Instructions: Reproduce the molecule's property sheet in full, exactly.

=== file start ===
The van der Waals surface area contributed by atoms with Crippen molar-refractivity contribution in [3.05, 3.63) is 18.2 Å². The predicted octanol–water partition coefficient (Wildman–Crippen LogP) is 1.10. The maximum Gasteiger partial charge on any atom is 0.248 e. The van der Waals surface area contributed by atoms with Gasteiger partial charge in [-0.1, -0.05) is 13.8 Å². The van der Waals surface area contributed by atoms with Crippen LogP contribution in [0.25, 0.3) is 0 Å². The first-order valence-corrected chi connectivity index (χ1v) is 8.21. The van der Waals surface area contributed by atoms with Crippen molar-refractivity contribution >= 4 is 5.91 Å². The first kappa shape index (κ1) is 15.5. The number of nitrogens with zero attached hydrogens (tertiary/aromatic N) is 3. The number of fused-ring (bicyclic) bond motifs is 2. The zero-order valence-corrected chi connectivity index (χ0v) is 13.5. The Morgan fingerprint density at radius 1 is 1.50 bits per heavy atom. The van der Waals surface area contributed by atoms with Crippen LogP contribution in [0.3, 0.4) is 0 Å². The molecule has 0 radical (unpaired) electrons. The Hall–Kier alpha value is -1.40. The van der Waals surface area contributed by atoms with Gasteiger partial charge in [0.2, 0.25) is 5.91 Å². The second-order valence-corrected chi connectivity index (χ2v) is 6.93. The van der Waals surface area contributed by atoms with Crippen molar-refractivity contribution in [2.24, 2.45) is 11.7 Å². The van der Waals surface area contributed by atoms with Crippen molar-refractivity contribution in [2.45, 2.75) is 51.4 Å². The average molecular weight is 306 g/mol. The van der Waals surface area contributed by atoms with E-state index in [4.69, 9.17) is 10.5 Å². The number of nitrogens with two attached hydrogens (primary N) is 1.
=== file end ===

The van der Waals surface area contributed by atoms with Crippen molar-refractivity contribution in [3.05, 3.63) is 18.2 Å². The predicted octanol–water partition coefficient (Wildman–Crippen LogP) is 1.10. The maximum Gasteiger partial charge on any atom is 0.248 e. The van der Waals surface area contributed by atoms with Gasteiger partial charge in [-0.1, -0.05) is 13.8 Å². The van der Waals surface area contributed by atoms with Crippen LogP contribution in [0.25, 0.3) is 0 Å². The first-order valence-corrected chi connectivity index (χ1v) is 8.21. The van der Waals surface area contributed by atoms with Crippen molar-refractivity contribution >= 4 is 5.91 Å². The first kappa shape index (κ1) is 15.5. The number of nitrogens with zero attached hydrogens (tertiary/aromatic N) is 3. The number of fused-ring (bicyclic) bond motifs is 2. The zero-order valence-corrected chi connectivity index (χ0v) is 13.5. The Morgan fingerprint density at radius 1 is 1.50 bits per heavy atom. The van der Waals surface area contributed by atoms with Crippen LogP contribution in [0.3, 0.4) is 0 Å². The molecule has 0 radical (unpaired) electrons. The Hall–Kier alpha value is -1.40. The van der Waals surface area contributed by atoms with Gasteiger partial charge in [0.2, 0.25) is 5.91 Å². The second-order valence-corrected chi connectivity index (χ2v) is 6.93. The van der Waals surface area contributed by atoms with Crippen molar-refractivity contribution in [2.24, 2.45) is 11.7 Å². The van der Waals surface area contributed by atoms with Crippen molar-refractivity contribution in [2.45, 2.75) is 51.4 Å². The average molecular weight is 306 g/mol. The van der Waals surface area contributed by atoms with E-state index in [4.69, 9.17) is 10.5 Å². The number of nitrogens with two attached hydrogens (primary N) is 1.